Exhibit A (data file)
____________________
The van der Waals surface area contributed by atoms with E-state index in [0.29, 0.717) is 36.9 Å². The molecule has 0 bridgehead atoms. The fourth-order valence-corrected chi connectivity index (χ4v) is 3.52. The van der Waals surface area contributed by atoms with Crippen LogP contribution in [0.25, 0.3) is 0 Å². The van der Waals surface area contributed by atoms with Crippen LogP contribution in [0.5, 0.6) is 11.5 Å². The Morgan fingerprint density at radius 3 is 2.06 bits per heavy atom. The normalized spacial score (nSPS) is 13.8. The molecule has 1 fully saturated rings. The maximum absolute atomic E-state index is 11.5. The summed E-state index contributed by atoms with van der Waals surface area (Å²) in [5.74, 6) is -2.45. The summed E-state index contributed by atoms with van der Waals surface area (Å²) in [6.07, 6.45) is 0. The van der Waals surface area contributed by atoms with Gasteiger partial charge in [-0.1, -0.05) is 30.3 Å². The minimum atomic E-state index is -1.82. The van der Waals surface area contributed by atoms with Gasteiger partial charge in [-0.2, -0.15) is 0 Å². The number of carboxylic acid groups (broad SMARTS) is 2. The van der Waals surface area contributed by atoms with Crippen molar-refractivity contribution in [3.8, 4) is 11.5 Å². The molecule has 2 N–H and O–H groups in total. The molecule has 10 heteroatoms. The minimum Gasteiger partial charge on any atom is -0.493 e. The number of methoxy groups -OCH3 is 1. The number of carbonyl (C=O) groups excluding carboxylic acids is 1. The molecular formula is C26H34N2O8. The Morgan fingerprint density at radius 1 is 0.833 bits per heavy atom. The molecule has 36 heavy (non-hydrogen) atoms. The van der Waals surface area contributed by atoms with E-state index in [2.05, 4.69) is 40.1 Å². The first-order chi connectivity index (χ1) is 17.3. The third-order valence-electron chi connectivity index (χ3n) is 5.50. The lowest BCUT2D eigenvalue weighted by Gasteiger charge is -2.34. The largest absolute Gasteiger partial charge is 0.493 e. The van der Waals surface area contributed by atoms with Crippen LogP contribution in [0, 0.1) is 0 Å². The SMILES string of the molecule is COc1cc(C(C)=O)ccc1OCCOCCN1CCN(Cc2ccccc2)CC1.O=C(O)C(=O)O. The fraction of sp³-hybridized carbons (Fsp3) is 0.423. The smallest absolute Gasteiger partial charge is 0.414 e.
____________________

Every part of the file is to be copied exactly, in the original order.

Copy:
The van der Waals surface area contributed by atoms with E-state index in [0.29, 0.717) is 36.9 Å². The molecule has 0 bridgehead atoms. The fourth-order valence-corrected chi connectivity index (χ4v) is 3.52. The van der Waals surface area contributed by atoms with Crippen LogP contribution in [0.25, 0.3) is 0 Å². The van der Waals surface area contributed by atoms with Crippen LogP contribution in [0.5, 0.6) is 11.5 Å². The Morgan fingerprint density at radius 3 is 2.06 bits per heavy atom. The normalized spacial score (nSPS) is 13.8. The molecule has 1 fully saturated rings. The maximum absolute atomic E-state index is 11.5. The summed E-state index contributed by atoms with van der Waals surface area (Å²) in [5.74, 6) is -2.45. The summed E-state index contributed by atoms with van der Waals surface area (Å²) in [6.07, 6.45) is 0. The van der Waals surface area contributed by atoms with Gasteiger partial charge in [-0.1, -0.05) is 30.3 Å². The minimum atomic E-state index is -1.82. The van der Waals surface area contributed by atoms with Gasteiger partial charge in [-0.2, -0.15) is 0 Å². The number of carboxylic acid groups (broad SMARTS) is 2. The van der Waals surface area contributed by atoms with Crippen molar-refractivity contribution in [3.8, 4) is 11.5 Å². The molecule has 2 N–H and O–H groups in total. The molecule has 10 heteroatoms. The minimum Gasteiger partial charge on any atom is -0.493 e. The number of methoxy groups -OCH3 is 1. The number of carbonyl (C=O) groups excluding carboxylic acids is 1. The molecular formula is C26H34N2O8. The Morgan fingerprint density at radius 1 is 0.833 bits per heavy atom. The molecule has 36 heavy (non-hydrogen) atoms. The van der Waals surface area contributed by atoms with E-state index in [2.05, 4.69) is 40.1 Å². The first-order chi connectivity index (χ1) is 17.3. The third-order valence-electron chi connectivity index (χ3n) is 5.50. The lowest BCUT2D eigenvalue weighted by Gasteiger charge is -2.34. The largest absolute Gasteiger partial charge is 0.493 e. The van der Waals surface area contributed by atoms with Crippen LogP contribution in [0, 0.1) is 0 Å². The SMILES string of the molecule is COc1cc(C(C)=O)ccc1OCCOCCN1CCN(Cc2ccccc2)CC1.O=C(O)C(=O)O. The fraction of sp³-hybridized carbons (Fsp3) is 0.423. The smallest absolute Gasteiger partial charge is 0.414 e.